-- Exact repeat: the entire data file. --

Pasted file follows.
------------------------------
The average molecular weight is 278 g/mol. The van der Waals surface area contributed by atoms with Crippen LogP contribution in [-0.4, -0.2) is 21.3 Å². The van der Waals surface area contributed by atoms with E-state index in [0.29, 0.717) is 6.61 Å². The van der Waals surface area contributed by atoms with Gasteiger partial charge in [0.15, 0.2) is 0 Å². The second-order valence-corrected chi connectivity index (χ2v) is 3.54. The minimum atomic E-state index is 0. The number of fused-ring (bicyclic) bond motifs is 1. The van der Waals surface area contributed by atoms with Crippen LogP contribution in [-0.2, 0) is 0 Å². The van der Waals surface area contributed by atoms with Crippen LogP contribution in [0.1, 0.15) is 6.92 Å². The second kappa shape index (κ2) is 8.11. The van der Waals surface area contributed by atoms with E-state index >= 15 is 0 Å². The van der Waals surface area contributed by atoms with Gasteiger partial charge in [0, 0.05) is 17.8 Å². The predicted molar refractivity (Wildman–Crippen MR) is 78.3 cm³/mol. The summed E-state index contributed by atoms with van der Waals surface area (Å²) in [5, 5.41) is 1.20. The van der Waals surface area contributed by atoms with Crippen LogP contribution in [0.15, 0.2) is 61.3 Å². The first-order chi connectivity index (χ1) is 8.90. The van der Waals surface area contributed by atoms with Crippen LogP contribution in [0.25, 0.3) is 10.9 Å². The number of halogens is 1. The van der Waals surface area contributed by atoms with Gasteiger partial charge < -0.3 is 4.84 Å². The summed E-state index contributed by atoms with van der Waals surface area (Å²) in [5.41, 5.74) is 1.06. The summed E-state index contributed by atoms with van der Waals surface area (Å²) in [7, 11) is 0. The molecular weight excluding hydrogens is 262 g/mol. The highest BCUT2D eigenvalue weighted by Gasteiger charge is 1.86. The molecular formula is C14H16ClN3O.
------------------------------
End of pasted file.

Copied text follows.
The average molecular weight is 278 g/mol. The van der Waals surface area contributed by atoms with Crippen LogP contribution in [-0.4, -0.2) is 21.3 Å². The van der Waals surface area contributed by atoms with E-state index in [0.29, 0.717) is 6.61 Å². The van der Waals surface area contributed by atoms with Gasteiger partial charge in [0.15, 0.2) is 0 Å². The second-order valence-corrected chi connectivity index (χ2v) is 3.54. The minimum atomic E-state index is 0. The number of fused-ring (bicyclic) bond motifs is 1. The van der Waals surface area contributed by atoms with Crippen LogP contribution in [-0.2, 0) is 0 Å². The van der Waals surface area contributed by atoms with Crippen LogP contribution in [0.1, 0.15) is 6.92 Å². The second kappa shape index (κ2) is 8.11. The van der Waals surface area contributed by atoms with E-state index >= 15 is 0 Å². The van der Waals surface area contributed by atoms with Gasteiger partial charge in [0, 0.05) is 17.8 Å². The predicted molar refractivity (Wildman–Crippen MR) is 78.3 cm³/mol. The summed E-state index contributed by atoms with van der Waals surface area (Å²) in [5, 5.41) is 1.20. The van der Waals surface area contributed by atoms with Crippen LogP contribution in [0.15, 0.2) is 61.3 Å². The first-order chi connectivity index (χ1) is 8.90. The van der Waals surface area contributed by atoms with Crippen LogP contribution in [0.25, 0.3) is 10.9 Å². The number of halogens is 1. The van der Waals surface area contributed by atoms with Gasteiger partial charge < -0.3 is 4.84 Å². The summed E-state index contributed by atoms with van der Waals surface area (Å²) in [5.41, 5.74) is 1.06. The summed E-state index contributed by atoms with van der Waals surface area (Å²) in [7, 11) is 0. The molecular weight excluding hydrogens is 262 g/mol. The highest BCUT2D eigenvalue weighted by Gasteiger charge is 1.86. The molecular formula is C14H16ClN3O.